M3 Engineering Group PC – St. Louis
Most people avoid talking about work during happy hour.
But Marjorie Melton, CEO and co-founder of the M3 Engineering Group, a St. Louis minority, woman-owned and disadvantaged business consulting firm — all of which help secure contracts — and the staff of the St. Louis Small Business & Technology Development Center (SBTDC, a lead BDP program) are anything but ordinary.
Melton and her co-founders Marc Eshelman and Todd Williams met Larry Dill, then a counselor with the St. Louis SBTDC and now MO SBTDC International Trade Center director, at Beffa’s, the now-defunct, more than century old Midtown watering hole in 2009. Dill introduced her to Kevin Wilson, director of the St. Louis SBTDC. Wilson and Melton hit it off.
That was the start of a fruitful relationship that grew from three highly qualified engineers’ bright idea to a respected engineering consulting firm with 11 employees, offices in St. Louis and Chicago and revenues topping $2 million. Revenues are expected to be $2.5 million or more this year, the result of a deliberate growth strategy.
M3 provides civil and environmental engineering planning and design for public and private clients in and around St. Louis and in Illinois, including water, wastewater, stormwater, transportation and site development. M3’s staff specializes in hydraulic modeling of storm and sanitary systems, flood mitigation and stream stabilization. There’s a very good chance that any water construction project you see in the area has benefitted from M3 expertise.
Wilson and other St. Louis SBTDC staff began by whipping the partners’ business plan and financial data into shape to secure much-needed startup loans. They also prepared a detailed analysis of the local competition (44 companies within five miles of the proposed new business’ ZIP code); and tackled HR, cash flow, tax and payroll issues.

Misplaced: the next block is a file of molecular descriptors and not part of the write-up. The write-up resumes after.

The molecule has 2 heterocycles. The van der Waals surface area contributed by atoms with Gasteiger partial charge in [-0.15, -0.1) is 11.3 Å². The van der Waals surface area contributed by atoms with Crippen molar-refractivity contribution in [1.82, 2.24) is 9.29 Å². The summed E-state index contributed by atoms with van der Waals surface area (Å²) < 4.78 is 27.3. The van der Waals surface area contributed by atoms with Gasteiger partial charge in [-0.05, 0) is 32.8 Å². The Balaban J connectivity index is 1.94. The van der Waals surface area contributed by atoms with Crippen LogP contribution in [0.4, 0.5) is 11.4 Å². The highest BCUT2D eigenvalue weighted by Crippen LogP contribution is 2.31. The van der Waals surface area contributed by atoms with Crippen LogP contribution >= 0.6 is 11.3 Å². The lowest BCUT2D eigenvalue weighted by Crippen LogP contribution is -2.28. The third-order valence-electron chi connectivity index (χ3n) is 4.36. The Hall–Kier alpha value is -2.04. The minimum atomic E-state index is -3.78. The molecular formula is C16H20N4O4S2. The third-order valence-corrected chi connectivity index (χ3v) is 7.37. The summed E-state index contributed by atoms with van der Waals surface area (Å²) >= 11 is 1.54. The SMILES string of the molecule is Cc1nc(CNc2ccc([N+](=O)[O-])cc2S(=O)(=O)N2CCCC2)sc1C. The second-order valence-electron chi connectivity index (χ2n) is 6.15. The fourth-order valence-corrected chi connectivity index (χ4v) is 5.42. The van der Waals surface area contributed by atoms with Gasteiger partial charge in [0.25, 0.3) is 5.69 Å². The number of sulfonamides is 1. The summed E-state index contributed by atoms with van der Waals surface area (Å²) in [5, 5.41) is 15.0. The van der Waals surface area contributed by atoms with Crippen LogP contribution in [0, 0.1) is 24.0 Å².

Greg Tucker, then with the St. Louis SBTDC and now assistant statewide SBTDC director, also assisted the partners in developing a strategic vision for the company’s future.
As a direct result, Melton obtained a SBA 7(a) loan for $25,000 and an Urban Enterprise loan for $45,000 in September 2009 and never looked back. These loans were repaid well in advance of the scheduled maturation dates, due to the success the firm had in winning contracts. Wilson and the St. Louis SBTDC also helped the firm obtain 8(a) certification, which helps small, disadvantaged businesses compete in the marketplace.
(Urban Enterprise loans are state-funded loans for companies such as M3 to expand in or relocate to a designated Enhanced Enterprise Zone.)
When M3 started to feel growing pains, Wilson was again able to point them in the direction of more than $250,000 in capital funding, including another 7(a) loan and an Urban Enterprise Loan.
Melton is quick to credit Wilson and the St. Louis SBTDC with her firm’s success.
“We have worked with Kevin and his staff for all of the six years we have been in business,” says Melton. “Kevin and his staff are extremely helpful, responsive and there for us when we need them most. They helped us obtain initial start-up funding from SBA and the Urban Enterprise Loan fund, provided valuable training to help us navigate the murky waters of a small business startup.”
Says Wilson, “They are not just a great company. They are great for the community. They incorporate community service into their business model, and they reach out to engineering students from Rolla and Mizzou for internships and work experience.”
Each employee at M3 is given eight hours of paid leave per month to volunteer for community service, and staff have built houses for Habitat for Humanity, cleaned up Missouri rivers through Operation Clean Stream, collected and delivered food and served as mentors for aspiring high school engineers. One principal even journeyed to Guatemala to bring drinking water to a small village. The three principals had been successful; now they wanted to give back.
“Yes, we were all experienced senior managers with large firms,” says Melton. The three have nearly a century of collective, focused engineering experience. She was even president of the Board of Public Service for the city of St. Louis. “But we had to learn how small businesses operated, we had to develop procedures and processes that we took for granted when we worked for larger entities.
“I don’t believe we would be here without them (the SBTDC).”
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